Project

Garden-based learning for 21st century education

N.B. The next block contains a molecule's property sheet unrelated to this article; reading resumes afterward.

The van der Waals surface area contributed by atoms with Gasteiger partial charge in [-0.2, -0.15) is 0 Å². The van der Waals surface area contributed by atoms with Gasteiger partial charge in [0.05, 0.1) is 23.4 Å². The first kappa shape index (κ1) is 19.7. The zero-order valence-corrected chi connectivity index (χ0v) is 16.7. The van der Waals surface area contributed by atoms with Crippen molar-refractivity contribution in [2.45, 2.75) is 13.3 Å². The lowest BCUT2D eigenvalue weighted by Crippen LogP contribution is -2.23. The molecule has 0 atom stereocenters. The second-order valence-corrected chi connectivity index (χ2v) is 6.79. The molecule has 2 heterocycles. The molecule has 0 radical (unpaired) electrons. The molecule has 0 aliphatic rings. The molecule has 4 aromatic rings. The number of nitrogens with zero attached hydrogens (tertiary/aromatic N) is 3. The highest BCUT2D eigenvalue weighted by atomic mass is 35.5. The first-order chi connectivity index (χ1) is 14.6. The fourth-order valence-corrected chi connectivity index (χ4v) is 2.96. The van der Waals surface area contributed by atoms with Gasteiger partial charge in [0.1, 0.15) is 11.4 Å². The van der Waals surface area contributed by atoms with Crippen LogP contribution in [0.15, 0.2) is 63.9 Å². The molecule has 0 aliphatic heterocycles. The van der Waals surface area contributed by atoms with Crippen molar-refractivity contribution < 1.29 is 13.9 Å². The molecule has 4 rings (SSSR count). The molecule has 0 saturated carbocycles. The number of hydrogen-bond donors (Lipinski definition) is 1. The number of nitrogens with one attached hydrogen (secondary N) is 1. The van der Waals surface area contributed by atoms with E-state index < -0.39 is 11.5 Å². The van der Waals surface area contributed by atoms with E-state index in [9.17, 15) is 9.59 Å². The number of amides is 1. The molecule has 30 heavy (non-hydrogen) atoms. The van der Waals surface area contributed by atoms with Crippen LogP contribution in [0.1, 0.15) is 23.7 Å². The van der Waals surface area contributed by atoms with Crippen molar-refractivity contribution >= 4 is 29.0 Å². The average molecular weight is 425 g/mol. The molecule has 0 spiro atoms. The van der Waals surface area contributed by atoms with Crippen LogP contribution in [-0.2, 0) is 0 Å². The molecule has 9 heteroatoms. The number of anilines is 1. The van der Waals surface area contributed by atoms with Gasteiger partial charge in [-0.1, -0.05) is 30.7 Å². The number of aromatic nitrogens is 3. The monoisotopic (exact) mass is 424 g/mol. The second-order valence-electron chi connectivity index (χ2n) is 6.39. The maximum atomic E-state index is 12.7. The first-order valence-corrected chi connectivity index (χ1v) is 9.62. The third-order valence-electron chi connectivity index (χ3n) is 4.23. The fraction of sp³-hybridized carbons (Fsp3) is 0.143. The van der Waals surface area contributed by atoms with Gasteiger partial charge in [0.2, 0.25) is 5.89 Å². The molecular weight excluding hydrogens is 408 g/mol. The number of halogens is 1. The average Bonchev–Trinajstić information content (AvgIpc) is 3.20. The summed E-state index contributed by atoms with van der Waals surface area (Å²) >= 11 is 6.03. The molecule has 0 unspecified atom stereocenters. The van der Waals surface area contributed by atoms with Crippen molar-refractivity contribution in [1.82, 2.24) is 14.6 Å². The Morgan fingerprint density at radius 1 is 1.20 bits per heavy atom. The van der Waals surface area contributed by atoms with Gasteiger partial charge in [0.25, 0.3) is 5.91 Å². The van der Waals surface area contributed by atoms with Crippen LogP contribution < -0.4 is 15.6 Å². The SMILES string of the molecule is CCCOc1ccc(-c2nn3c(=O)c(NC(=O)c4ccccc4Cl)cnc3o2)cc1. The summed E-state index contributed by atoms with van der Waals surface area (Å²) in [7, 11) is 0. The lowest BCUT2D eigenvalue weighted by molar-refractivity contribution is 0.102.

This project examined the current status and potential of garden--based learning (GBL), a holistic form of experiential education that has been described as an optimum learning environment by the most prominent education theorists for thousands of years (Desmond, Grieshop, & Subramaniam, 2004). The justification for this project is supported by the current data that suggests our nation’s schools have not demonstrated significant improvement in academic scores since the implementation of No Child Left Behind (NCLB). Schools have also not shrunk the achievement gap that was a primary focus of the standardized testing protocol of NCLB (“Independent Test Results,” 2015). Existing research demonstrates a correlation between GBL and improved academic scores and improved student attitudes towards learning, including at-risk students, thus suggesting that GBL may be a potential remedy for the stubborn malaise of our schools (Dilafruz, Williams, & Scott, 2013). v Also of great concern is a major health crisis due to childhood obesity that has more than doubled in children and quadrupled in adolescents in the past 30 years. All of which is compounded by the tripling of youth diabetes in just one generation (“Healthy Schools,” 2015). Research has demonstrated a correlation between students growing fruits and vegetables and their habits of eating more healthy foods (Pfleger, 2015). A learning environment that improves academic performance while promoting healthy eating choices should be considered advantageous for addressing these serious issues. This project was focused on informing the education community regarding GBL, and facilitating increased involvement in school gardens as a means to achieve improvements across many desirable student outcomes while engaging in 21st century learning. The product of this endeavor was a comprehensive website that compiled information for creating, maintaining, and improving school garden learning programs. The information gathered for the website was based on a triangulated method of data mining existing research, an exploration of resources currently available for school garden programs, the experiences of the researcher as a gardener and as the owner of a planter manufacturing business for many years, and the experiences of the researcher as a substitute teacher for the Sacramento City Unified School District (SCUSD). vi Conclusions Reached Garden--based learning (GBL) is a promising platform for effectively integrating the goals and performance expectations of the Common Core State Standards and the Next Generation Science Standards. Additionally, GBL can incorporate sophisticated technology into school garden programs in the form of microcontrollers (e.g., Arduino, Raspberry Pi) that can be programmed to automate a vegetable garden by using sensors, switches, relays, LEDs, and LCD displays for real 21st century learning experiences. Although GBL has demonstrated positive results for improving academic scores, student attitudes towards learning, student health, and school climates, existing research is limited and more research is needed to justify increased integration of GBL in schools.

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